With the scored tied 3–3 in the second quarter, the Bears executed a halfback option play at the Redskins' 19-yard line, with running back Walter Payton throwing a 19-yard touchdown to Pat Dunsmore. Then on the second play in the third period, Bears wide receiver Willie Gault caught a short pass from quarterback Steve Fuller, evaded Redskins defensive back Darrell Green who was too aggressive in trying to make an interception, and turned upfield for a 75-yard touchdown. Redskins running back John Riggins capped off a 74-yard drive with a 1-yard touchdown run then cut the lead, 16–10. But a roughing the passer penalty call against Ken Coffey set up Dennis McKinnon's 16-yard reception to cap a Chicago 77-yard scoring drive to push their lead back to 13 at 23–10.

Washington attempted a comeback late in the third quarter. Rich Milot recovered a Fuller fumble at the Chicago 36-yard line, setting up a one-yard touchdown run by Riggins to cut the Bears lead to six. Then after being backing up deep in their own territory on fourth down with eight minutes left in the game, Chicago punter Dave Finzer stepped out of the end zone and give the Redskins an intentional safety to make it 23–19. Washington then advanced to the Bears 24-yard line, but quarterback Joe Theismann threw three straight incompletions and Mark Moseley missed a 41-yard field goal attempt. Two other Washington possessions went nowhere and Chicago moved on to the NFC championship game.

Payton finished the game with a career postseason high 104 rushing yards, and caught one pass for 12.

This game would be the only time in Joe Gibbs' original tenure in Washington that his team would lose their opening playoff game. It happened for the only other time in what was Gibbs' final game in his career in the 2007-08 NFL playoffs to the Seattle Seahawks.

AFC: Pittsburgh Steelers 24, Denver Broncos 17[edit]

Game summary
1 2 3 4 Total
Steelers 0 10 7 7 24
Broncos 7 0 10 0 17

at Mile High Stadium, Denver, Colorado

The Broncos scored first after linebacker Tom Jackson's fumble recovery set up quarterback John Elway's 9-yard touchdown pass to Jim Wright. But Pittsburgh then scored 10 unanswered points in the second quarter, including running back Frank Pollard's 1-yard touchdown. Denver tied the game in the third period with a 21-yard field goal. Then Elway completed a 20-yard touchdown pass to Steve Watson to take the lead. But the Steelers tied the game with quarterback Mark Malone's 10-yard touchdown to Louis Lipps. With 3 minutes left in the game, Steelers safety Eric Williams returned an interception to the Broncos' 2-yard line to set up Pollard's winning touchdown. Malone finished the game with 227 passing yards and a touchdown. This was Elway's first playoff game as a starter; because of the Broncos' elimination, he was denied the opportunity to play in the only Super Bowl to be held at his college home field, Stanford Stadium.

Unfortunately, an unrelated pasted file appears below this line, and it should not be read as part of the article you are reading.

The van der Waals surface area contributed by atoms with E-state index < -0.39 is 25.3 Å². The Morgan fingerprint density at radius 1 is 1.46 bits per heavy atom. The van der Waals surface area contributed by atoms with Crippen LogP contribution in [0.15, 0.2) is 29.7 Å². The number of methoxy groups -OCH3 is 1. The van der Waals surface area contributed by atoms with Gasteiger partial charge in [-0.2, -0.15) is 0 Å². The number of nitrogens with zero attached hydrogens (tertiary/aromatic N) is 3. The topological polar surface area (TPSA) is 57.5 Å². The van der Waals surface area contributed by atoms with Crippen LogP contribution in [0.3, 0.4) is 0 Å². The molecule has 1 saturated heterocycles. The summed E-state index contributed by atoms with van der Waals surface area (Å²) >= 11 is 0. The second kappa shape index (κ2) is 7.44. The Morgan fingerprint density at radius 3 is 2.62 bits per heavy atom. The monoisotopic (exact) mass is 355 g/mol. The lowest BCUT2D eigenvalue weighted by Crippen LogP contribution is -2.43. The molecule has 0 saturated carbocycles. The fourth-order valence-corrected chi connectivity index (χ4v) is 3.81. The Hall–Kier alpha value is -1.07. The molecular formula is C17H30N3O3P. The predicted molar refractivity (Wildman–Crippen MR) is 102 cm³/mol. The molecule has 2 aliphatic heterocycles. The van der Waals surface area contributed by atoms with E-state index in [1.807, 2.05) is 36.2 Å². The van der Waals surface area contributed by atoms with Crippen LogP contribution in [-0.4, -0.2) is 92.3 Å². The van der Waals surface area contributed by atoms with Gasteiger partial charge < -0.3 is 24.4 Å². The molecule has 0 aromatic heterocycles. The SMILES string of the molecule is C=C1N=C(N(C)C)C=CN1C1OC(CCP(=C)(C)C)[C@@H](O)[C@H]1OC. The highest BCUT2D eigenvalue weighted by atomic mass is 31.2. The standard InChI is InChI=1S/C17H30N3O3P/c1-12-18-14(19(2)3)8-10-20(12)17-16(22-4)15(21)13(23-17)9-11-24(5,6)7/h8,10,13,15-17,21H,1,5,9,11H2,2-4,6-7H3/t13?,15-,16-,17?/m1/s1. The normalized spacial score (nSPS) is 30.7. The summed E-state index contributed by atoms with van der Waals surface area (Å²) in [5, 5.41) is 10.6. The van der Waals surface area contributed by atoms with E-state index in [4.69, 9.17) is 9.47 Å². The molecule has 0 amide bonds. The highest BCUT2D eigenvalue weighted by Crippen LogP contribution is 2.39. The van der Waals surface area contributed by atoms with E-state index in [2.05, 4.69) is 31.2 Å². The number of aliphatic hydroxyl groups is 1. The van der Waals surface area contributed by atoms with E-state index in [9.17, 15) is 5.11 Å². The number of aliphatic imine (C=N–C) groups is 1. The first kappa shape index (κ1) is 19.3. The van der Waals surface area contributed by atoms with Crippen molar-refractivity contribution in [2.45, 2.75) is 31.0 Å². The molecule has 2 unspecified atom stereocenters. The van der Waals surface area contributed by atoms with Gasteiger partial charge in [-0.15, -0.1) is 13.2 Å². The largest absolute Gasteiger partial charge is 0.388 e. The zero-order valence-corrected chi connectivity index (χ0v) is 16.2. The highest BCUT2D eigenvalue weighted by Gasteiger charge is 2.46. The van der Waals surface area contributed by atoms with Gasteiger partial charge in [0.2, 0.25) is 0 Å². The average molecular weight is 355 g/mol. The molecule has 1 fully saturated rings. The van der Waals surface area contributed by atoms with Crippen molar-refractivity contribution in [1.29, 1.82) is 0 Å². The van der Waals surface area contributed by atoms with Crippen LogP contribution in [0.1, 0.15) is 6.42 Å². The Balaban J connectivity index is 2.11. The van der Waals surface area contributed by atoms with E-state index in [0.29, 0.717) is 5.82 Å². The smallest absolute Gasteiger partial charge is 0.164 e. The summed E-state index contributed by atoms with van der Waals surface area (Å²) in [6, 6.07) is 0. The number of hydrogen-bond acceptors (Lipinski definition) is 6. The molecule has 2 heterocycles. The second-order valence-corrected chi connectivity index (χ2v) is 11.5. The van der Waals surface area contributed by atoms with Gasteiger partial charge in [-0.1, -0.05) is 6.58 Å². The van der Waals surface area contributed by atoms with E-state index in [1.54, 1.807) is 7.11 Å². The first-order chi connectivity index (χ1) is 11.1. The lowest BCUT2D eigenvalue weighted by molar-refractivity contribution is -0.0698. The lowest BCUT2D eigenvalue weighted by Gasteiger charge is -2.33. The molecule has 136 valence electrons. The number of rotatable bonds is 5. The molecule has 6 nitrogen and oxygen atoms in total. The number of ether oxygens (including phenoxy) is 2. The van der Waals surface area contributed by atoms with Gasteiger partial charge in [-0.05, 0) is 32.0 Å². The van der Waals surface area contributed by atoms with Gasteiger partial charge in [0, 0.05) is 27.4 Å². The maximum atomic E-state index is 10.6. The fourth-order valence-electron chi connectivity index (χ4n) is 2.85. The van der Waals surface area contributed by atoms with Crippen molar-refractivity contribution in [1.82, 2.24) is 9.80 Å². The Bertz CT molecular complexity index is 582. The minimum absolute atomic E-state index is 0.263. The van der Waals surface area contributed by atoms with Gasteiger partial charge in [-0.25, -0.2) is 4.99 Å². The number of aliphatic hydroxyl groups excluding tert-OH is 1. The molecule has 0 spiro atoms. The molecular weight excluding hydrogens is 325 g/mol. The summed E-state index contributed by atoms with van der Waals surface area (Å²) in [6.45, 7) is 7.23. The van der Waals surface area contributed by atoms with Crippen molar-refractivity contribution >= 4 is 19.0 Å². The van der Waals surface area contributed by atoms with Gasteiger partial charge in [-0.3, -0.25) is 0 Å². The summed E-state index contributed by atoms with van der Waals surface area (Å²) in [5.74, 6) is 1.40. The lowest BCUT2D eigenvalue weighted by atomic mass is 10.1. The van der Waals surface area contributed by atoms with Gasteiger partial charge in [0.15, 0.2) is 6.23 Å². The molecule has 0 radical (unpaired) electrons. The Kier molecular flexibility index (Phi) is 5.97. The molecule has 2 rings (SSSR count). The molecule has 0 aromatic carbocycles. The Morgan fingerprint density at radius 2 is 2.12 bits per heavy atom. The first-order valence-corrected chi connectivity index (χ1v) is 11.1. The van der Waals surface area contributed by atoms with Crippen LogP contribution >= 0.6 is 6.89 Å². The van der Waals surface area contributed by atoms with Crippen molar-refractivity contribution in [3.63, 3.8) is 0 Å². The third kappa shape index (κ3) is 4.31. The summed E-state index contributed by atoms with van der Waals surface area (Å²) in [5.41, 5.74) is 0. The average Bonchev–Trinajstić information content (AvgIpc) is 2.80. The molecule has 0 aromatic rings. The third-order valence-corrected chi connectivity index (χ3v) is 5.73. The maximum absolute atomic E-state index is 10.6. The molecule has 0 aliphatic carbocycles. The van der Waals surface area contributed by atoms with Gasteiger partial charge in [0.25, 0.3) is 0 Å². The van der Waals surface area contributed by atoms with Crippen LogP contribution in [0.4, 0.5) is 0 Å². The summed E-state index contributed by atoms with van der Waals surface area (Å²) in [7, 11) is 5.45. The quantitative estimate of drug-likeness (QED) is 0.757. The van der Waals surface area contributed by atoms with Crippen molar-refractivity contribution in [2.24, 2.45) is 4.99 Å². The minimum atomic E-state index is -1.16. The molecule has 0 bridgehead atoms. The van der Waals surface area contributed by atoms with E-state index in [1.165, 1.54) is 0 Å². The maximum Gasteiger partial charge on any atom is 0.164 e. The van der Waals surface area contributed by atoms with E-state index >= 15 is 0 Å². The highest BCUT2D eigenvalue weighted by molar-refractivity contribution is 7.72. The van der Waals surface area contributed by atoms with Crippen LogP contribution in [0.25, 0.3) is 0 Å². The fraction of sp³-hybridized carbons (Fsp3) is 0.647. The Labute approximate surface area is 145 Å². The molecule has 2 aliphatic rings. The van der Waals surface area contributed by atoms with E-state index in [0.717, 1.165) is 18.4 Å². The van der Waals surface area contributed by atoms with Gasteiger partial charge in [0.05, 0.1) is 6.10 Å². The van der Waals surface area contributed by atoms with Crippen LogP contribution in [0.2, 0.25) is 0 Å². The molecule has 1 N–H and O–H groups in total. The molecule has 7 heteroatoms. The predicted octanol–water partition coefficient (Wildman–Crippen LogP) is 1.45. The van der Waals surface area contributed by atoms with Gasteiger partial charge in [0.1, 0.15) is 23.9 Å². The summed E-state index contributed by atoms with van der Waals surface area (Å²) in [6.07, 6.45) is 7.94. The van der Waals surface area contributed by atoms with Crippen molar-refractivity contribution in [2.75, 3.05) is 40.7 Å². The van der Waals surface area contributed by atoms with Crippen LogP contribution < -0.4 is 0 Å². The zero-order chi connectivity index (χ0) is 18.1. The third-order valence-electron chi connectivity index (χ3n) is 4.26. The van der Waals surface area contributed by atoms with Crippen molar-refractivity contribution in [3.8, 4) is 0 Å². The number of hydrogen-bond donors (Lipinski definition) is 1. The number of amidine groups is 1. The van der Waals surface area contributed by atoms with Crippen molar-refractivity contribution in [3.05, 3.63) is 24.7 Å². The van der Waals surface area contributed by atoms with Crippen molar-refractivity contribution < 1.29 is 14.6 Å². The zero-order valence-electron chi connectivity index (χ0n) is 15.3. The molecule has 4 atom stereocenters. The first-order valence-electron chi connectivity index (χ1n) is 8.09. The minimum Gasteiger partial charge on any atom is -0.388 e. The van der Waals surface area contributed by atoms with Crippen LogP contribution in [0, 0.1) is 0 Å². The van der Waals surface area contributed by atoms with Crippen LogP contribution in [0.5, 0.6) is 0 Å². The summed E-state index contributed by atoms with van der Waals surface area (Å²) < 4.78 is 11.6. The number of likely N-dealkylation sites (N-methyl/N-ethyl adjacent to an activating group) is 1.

Conference championships[edit]

January 6, 1985[edit]

AFC Championship: Miami Dolphins 45, Pittsburgh Steelers 28[edit]

Game summary
1 2 3 4 Total
Steelers 7 7 7 7 28
Dolphins 7 17 14 7 45

at Miami Orange Bowl, Miami, Florida

Pittsburgh racked up 455 yards of offense and converted 54% of their third downs, but it still wasn't enough to keep pace with Miami, who gained 569 yards in 71 plays en route to their fifth Super Bowl in franchise history. Dolphins quarterback Dan Marino led the Dolphins to a victory by throwing for 421 yards and 4 touchdowns with 1 interception. Steelers quarterback Mark Malone recorded 312 yards and 3 touchdowns, but was intercepted 3 times.

Miami scored first on Marino's 40-yard touchdown pass to wide receiver Mark Clayton, but Pittsburgh countered with running back Rich Erenberg 7-yard rushing touchdown. Then after Dolphins kicker Uwe von Schamann made a 26-yard field goal, the Steelers took the lead, 14–10, with wide receiver John Stallworth's 65-yard touchdown reception. Marino threw a 41-yard touchdown to wide receiver Mark Duper, and an interception then set up a 2-yard touchdown run by Tony Nathan to give Miami a 24–14 lead before halftime. On the opening drive of the second half, Marino completed a 36-yard touchdown to Duper. Then after Stallworth caught a 19-yard touchdown, the Dolphins scored two more touchdowns, including Marino's fourth score, to clinch the victory. Malone threw a 29-yard touchdown pass in the final period to close out the scoring.

Duper finished the game with 5 receptions for 148 yards and 2 touchdowns. Clayton caught 4 passes for 95 yards and a score. Nathan rushed for 61 yards and a touchdown, while also catching 8 passes for 114 yards. Stallworth caught 4 passes for 111 yards and 2 touchdowns in the final postseason game of his Hall of Fame career.

NFC Championship: San Francisco 49ers 23, Chicago Bears 0[edit]

Game summary
1 2 3 4 Total
Bears 0 0 0 0 0
49ers 3 3 7 10 23

at Candlestick Park, San Francisco

The 49ers passed for 228 yards while limiting the Bears to only 37 passing yards and no points. San Francisco kicker Ray Wersching made 3 field goals, running back Wendell Tyler scored on a 9-yard touchdown on the 49ers first possession of the third quarter, and quarterback Joe Montana threw a 10-yard score to Freddie Solomon early in the fourth quarter. Chicago quarterback Steve Fuller threw one interception and was sacked 9 times. Bears safety Gary Fencik intercepted Montana twice in the first half, but Chicago could not convert those turnovers into points.

Super Bowl XIX: San Francisco 49ers 38, Miami Dolphins 16[edit]

Game summary
1 2 3 4 Total
Dolphins (AFC) 10 6 0 0 16
49ers (NFC) 7 21 10 0 38

at Stanford Stadium, Stanford, California

  • Date: January 20, 1985
  • Game attendance: 84,059
  • Referee: Pat Haggerty
  • TV announcers (ABC): Frank Gifford, Don Meredith, and Joe Theismann

References[edit]